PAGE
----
Perfect Machine of Snipe, Pt. III

First, two orders of business:

1. Today’s entry continues the trend of being huge and image-centric, so I’ve moved a goodly chunk to an interior page. You can read it all by clicking the link at the bottom of this front-page prelude, or just click here.

2. is one of Google’s top 10 results for “how to make someone else vomit.” I win, Internet. I win so hard.

We now resume Golgomania (already in progress)

It stands to reason that after nearly 40 years of Golgo-13, not every episode is a winner. When your main character is a complete cipher of a killer whose range of emotion includes two stops — stoic intensity and mild surprise — there’s only so much heartstring-tugging you can pull off. So just to be clear on the point, this isn’t art. (Perhaps you’re thinking of Electroplankton?)

Every chapter of Golgo-13 carries with it a minimal threshold of expectation. We always know that someone’s gonna die, and somehow, Duke Togo’s gonna get away with it… even if he has to break the Ridiculousness Barrier in the process.

Such is the case in the second volume of manga Lead translated back in 1986, Galinpero. Not once but twice the Inexorable G goes to utterly preposterous lengths to fulfill his contract. But it’s OK, because in the end his victims remember to sputter, “This is no man! He is a demon/monster/entire Army regiment left to boil so long that it reduced down to a single man containing a lethal dose of regiment concentrate!”

So, you know, it’s still pretty rad.


Galinpero is interesting for two reasons: It gives a small insight into what Golgo finds “acceptable terms” for taking a contract, and secondly it shows that he’s so valuable to high-ranking members of the U.S. government for his ability to do their dirty work that they’ll let him get away with pretty much any crap he wants to. He could probably punch the President in the face and Cheney would sputter, “Don’t shoot! You’re no match for this man. And who else can we hire to kill Michael Moore!?”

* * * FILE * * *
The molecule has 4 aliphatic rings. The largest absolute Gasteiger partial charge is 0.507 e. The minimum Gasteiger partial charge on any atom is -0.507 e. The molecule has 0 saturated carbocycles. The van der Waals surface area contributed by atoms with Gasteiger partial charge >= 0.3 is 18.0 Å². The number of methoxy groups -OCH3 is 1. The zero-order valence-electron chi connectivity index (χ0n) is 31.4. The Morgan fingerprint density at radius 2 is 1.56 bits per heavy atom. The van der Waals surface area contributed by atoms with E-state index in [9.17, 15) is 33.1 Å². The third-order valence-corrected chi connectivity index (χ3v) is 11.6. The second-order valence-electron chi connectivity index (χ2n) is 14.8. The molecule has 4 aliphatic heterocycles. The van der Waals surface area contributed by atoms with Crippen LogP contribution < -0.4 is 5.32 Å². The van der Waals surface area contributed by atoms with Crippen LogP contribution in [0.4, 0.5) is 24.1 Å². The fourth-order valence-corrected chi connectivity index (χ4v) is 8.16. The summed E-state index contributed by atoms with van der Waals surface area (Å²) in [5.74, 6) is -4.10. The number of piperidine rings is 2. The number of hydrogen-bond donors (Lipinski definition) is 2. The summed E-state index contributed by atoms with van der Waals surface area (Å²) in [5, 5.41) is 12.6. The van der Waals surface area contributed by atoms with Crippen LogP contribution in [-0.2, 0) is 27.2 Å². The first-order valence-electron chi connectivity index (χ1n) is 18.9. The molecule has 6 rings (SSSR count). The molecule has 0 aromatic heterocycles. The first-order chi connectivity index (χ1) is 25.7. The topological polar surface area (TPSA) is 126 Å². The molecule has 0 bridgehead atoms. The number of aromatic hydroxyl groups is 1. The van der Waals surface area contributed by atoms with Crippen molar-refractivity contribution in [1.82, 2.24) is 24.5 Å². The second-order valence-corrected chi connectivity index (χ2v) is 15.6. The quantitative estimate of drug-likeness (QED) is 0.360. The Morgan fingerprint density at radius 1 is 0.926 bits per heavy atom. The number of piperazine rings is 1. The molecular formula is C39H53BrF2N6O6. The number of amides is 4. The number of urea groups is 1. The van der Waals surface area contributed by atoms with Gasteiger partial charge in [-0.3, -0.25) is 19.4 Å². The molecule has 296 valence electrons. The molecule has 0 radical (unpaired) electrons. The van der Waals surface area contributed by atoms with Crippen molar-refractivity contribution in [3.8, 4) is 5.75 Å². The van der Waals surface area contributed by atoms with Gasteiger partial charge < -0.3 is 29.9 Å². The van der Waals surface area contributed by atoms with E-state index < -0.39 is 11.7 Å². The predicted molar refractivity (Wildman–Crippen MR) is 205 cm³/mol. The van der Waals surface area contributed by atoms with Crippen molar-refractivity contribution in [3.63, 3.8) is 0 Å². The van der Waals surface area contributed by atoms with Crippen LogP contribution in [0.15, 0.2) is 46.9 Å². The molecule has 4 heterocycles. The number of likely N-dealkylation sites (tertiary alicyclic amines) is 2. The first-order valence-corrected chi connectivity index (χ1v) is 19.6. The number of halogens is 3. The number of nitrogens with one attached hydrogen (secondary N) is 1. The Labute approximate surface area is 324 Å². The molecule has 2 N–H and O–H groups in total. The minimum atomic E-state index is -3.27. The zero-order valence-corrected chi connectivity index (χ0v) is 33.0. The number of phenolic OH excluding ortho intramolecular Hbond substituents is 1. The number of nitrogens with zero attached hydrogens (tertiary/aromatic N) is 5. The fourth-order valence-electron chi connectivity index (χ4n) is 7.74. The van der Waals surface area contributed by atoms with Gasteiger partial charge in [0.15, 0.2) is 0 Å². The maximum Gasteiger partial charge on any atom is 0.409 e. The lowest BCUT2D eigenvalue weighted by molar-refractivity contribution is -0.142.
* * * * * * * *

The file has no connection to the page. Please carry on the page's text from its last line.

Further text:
Our story begins when a small Amazon village is slaughtered and/or abducted (depending on gender) and one of the last survivors tracks down the dirty galinperos (diamond prospectors turned bandits) what done it. He kills a few and takes a couple of lethal wounds for his trouble, but not before the thugs offhandedly discuss how much of a badass Mr. Togo is and off-camera-ly reveal the secret to contacting him.

With his dying breath, the (now temporary) survivor sends up the Golgo-signal and begs the world’s deadliest man to wipe out the galinperos and the thuggish, unreliable local authorities too, for good measure.

(For reference, The Golgo-signal is a spotlight that projects the number 13 against the clouds.)

Golgo initially refuses, but then the guy kicks the bucket and leaves his payment, a bag of diamonds, sitting on the table. Rather than just leave the stones there, Golgo takes them and, by extension, the contract.

Then he goes about things in the most over-the-top manner imaginable. While he could just take out his marks while down in the Amazon, he instead heads north to the U.S. and hijacks a commercial jet-liner. This aggression would not stand nowadays, but I guess in the ’70s they let passengers carry handguns onto the plane under the honor system.

The plane stops over in Miami just long enough for the passengers to disembark, and Golgo intimidates Reagan, a Kissenger-looking hostage negotiator, into handing over 1.5 million dollars in exchange for a briefcase. As it turns out, the briefcase he gives the U.S. contains precisely 1.5 million bucks as well. He may be guilty of murder, hijacking and general acts of terror, but at least he doesn’t steal.

Golgo forces the flight crew to fly the empty passenger jet back to the Amazon where he parachutes with his valise of cash, drawing the attention of every galinpero and soldier in the region. Naturally, they all converge on his location at once, freeing him up to blow them away with his sweet armored ride (complete with recoilless rifle and grenades aplenty).